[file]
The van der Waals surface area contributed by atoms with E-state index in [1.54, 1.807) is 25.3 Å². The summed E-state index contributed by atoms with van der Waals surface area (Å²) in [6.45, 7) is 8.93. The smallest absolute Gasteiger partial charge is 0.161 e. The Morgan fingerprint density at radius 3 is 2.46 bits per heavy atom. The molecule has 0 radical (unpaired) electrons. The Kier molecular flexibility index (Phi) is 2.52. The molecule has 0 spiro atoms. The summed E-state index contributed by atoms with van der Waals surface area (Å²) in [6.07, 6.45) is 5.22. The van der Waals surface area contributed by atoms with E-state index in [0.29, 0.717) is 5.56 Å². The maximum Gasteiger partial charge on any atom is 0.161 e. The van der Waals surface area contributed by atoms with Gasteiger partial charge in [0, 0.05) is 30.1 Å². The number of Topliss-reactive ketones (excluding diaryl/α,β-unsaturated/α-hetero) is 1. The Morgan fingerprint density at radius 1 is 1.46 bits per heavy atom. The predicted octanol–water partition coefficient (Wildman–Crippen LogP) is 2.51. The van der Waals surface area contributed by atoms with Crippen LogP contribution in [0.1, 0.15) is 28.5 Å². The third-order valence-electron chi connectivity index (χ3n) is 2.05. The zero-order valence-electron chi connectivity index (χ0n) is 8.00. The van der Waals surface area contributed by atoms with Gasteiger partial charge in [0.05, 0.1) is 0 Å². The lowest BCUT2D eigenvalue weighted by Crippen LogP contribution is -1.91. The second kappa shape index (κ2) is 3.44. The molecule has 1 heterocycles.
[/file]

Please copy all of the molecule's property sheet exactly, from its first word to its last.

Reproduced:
The van der Waals surface area contributed by atoms with E-state index in [1.54, 1.807) is 25.3 Å². The summed E-state index contributed by atoms with van der Waals surface area (Å²) in [6.45, 7) is 8.93. The smallest absolute Gasteiger partial charge is 0.161 e. The Morgan fingerprint density at radius 3 is 2.46 bits per heavy atom. The molecule has 0 radical (unpaired) electrons. The Kier molecular flexibility index (Phi) is 2.52. The molecule has 0 spiro atoms. The summed E-state index contributed by atoms with van der Waals surface area (Å²) in [6.07, 6.45) is 5.22. The van der Waals surface area contributed by atoms with E-state index in [0.29, 0.717) is 5.56 Å². The maximum Gasteiger partial charge on any atom is 0.161 e. The van der Waals surface area contributed by atoms with Gasteiger partial charge in [0, 0.05) is 30.1 Å². The number of Topliss-reactive ketones (excluding diaryl/α,β-unsaturated/α-hetero) is 1. The Morgan fingerprint density at radius 1 is 1.46 bits per heavy atom. The predicted octanol–water partition coefficient (Wildman–Crippen LogP) is 2.51. The van der Waals surface area contributed by atoms with Crippen LogP contribution in [0.1, 0.15) is 28.5 Å². The third-order valence-electron chi connectivity index (χ3n) is 2.05. The zero-order valence-electron chi connectivity index (χ0n) is 8.00. The van der Waals surface area contributed by atoms with Gasteiger partial charge in [0.05, 0.1) is 0 Å². The lowest BCUT2D eigenvalue weighted by Crippen LogP contribution is -1.91. The second kappa shape index (κ2) is 3.44. The molecule has 1 heterocycles.